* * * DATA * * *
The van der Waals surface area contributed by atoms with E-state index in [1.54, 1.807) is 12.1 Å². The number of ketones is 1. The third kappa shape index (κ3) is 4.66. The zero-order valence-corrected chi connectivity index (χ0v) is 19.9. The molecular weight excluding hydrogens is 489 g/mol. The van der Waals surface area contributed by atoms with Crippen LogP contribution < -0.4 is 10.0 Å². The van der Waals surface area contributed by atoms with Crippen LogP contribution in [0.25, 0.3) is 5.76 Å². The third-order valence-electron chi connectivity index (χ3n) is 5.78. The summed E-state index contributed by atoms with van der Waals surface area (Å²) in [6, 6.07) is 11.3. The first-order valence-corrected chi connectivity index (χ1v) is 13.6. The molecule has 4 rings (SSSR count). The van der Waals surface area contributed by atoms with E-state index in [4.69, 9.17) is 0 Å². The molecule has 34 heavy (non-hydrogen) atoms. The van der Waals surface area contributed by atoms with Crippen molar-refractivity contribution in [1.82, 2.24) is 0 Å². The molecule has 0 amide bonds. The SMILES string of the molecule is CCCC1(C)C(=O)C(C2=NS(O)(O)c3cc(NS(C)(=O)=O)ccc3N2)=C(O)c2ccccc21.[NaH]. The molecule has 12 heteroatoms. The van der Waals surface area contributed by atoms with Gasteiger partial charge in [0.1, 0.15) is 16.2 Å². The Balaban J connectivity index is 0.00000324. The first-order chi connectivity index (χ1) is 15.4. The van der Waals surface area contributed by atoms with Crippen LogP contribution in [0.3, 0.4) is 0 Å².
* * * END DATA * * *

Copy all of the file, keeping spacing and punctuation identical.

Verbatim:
The van der Waals surface area contributed by atoms with E-state index in [1.54, 1.807) is 12.1 Å². The number of ketones is 1. The third kappa shape index (κ3) is 4.66. The zero-order valence-corrected chi connectivity index (χ0v) is 19.9. The molecular weight excluding hydrogens is 489 g/mol. The van der Waals surface area contributed by atoms with Crippen LogP contribution < -0.4 is 10.0 Å². The van der Waals surface area contributed by atoms with Crippen LogP contribution in [0.25, 0.3) is 5.76 Å². The third-order valence-electron chi connectivity index (χ3n) is 5.78. The summed E-state index contributed by atoms with van der Waals surface area (Å²) in [6, 6.07) is 11.3. The first-order valence-corrected chi connectivity index (χ1v) is 13.6. The molecule has 4 rings (SSSR count). The van der Waals surface area contributed by atoms with E-state index in [4.69, 9.17) is 0 Å². The molecule has 34 heavy (non-hydrogen) atoms. The van der Waals surface area contributed by atoms with Crippen molar-refractivity contribution in [1.82, 2.24) is 0 Å². The molecule has 0 amide bonds. The SMILES string of the molecule is CCCC1(C)C(=O)C(C2=NS(O)(O)c3cc(NS(C)(=O)=O)ccc3N2)=C(O)c2ccccc21.[NaH]. The molecule has 12 heteroatoms. The van der Waals surface area contributed by atoms with Gasteiger partial charge in [0.1, 0.15) is 16.2 Å². The Balaban J connectivity index is 0.00000324. The first-order chi connectivity index (χ1) is 15.4. The van der Waals surface area contributed by atoms with Crippen LogP contribution in [0.3, 0.4) is 0 Å².